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The fourth annual AIT International Grand Prix was a spectacular event on Wednesday, February 15.
As always the ten events on show didn’t fail to deliver to a sell-out crowd at the midland venue. Highlight of the night was Christina Manning’s time of 7.82 which was the second fastest in the world this year and the only person who has run faster is the current world record holder.
The Irish contingent competed admirably with solid performances and with notable success in the women’s 1500m where Ciara Mageean and Kerry O’Flaherty both dipped under the required Athletics Ireland European qualifying time.
Meet Director, Professor Ciarán Ó Catháin, commented, “the fourth annual event has brought the grand prix to a new level. The fields were full of talent, European championship standards and numerous national records. The atmosphere was electric and I must take this opportunity to thank our very generous sponsors without whom this event would not be possible. Our feedback from the competing athletes is very positive and many have expressed a wish to return again to AIT. This bodes well for the 2018 event where we hope to grow the event in the world rankings. "
60m Hurdles – Women
Former Olympic champion Sally Pearson AUS was beaten into third place by winner Christina Manning USA who ran a stadium record and all comers’ record of 7.82. Sharika Nelvis USA took second place. Manning’s time was just seven hundreds of a second outside of a world lead.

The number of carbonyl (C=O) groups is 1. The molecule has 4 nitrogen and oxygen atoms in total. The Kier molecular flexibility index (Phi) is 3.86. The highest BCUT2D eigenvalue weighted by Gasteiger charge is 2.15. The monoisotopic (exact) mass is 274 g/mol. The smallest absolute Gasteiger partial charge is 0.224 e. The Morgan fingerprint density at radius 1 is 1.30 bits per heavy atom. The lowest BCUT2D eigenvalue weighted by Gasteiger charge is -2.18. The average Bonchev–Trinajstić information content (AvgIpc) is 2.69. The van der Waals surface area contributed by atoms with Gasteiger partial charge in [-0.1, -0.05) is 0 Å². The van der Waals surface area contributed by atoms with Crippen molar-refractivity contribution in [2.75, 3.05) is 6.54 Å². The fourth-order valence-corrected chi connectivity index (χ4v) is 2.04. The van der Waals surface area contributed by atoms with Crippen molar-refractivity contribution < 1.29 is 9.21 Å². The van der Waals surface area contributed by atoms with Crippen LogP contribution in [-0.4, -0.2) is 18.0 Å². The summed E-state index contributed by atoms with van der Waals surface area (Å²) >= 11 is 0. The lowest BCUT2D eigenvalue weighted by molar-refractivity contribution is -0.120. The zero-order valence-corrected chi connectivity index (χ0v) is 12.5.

60m – Women
The women’s 60m was won by Lekeisha Lawson USA in a rapid time of 7.20 seconds which was only eight hundreds of a second outside of Barbara Pierre stadium record which was set in 2016. Ghanian Flings Owosu-Agyapong was a close second in 7.26 and Irelands Phil Healy posted an impressive 7.31 to take third place.
AITs Grace Lawlor and Vicky Harris both reached the final and will have gained invaluable experience at this level.
Long Jump – Women
British long jumper Lorraine Ugen claimed the long jump prize with steady progressions before topping off at 6.54m. Chantel Malone from the British Virgin Islands finished second with a jump of 6.40m. Milena Mitkova BUL and Malin Marmbrandt SWE rounded out the top four places with jumps of 6.18m and 6.14m respectively.
60m – Men
D’Angelo Cherry returned to defend his 2016 title at his ‘favourite European track’ but pulled a quad muscle in the final metres to finish third in 6.69. Sean Safo-Antwi GHA broke Cherry’s stadium record of 6.58 by bringing the mark down to 6.56.
2016 World bronze medalist Ramon Gittens was second in 6.60.
High Jump – Men
One of the most exciting events of the night was the men’s high jump. While the event never reached the standard of 2015 when Mutaz Barshim broke the Asian record with a jump of 2.41m, Jamal Wilson of the Bahamas lifted the crowd with some very solid jumping. He topped out with an event wining jump of 2.23m which was 3cm higher than runner up Mike Edwards ( 2.20) of GB. Croatian Alan Melon edged out Matthew Roberts GB on countback for third place, but cleared 2.15m.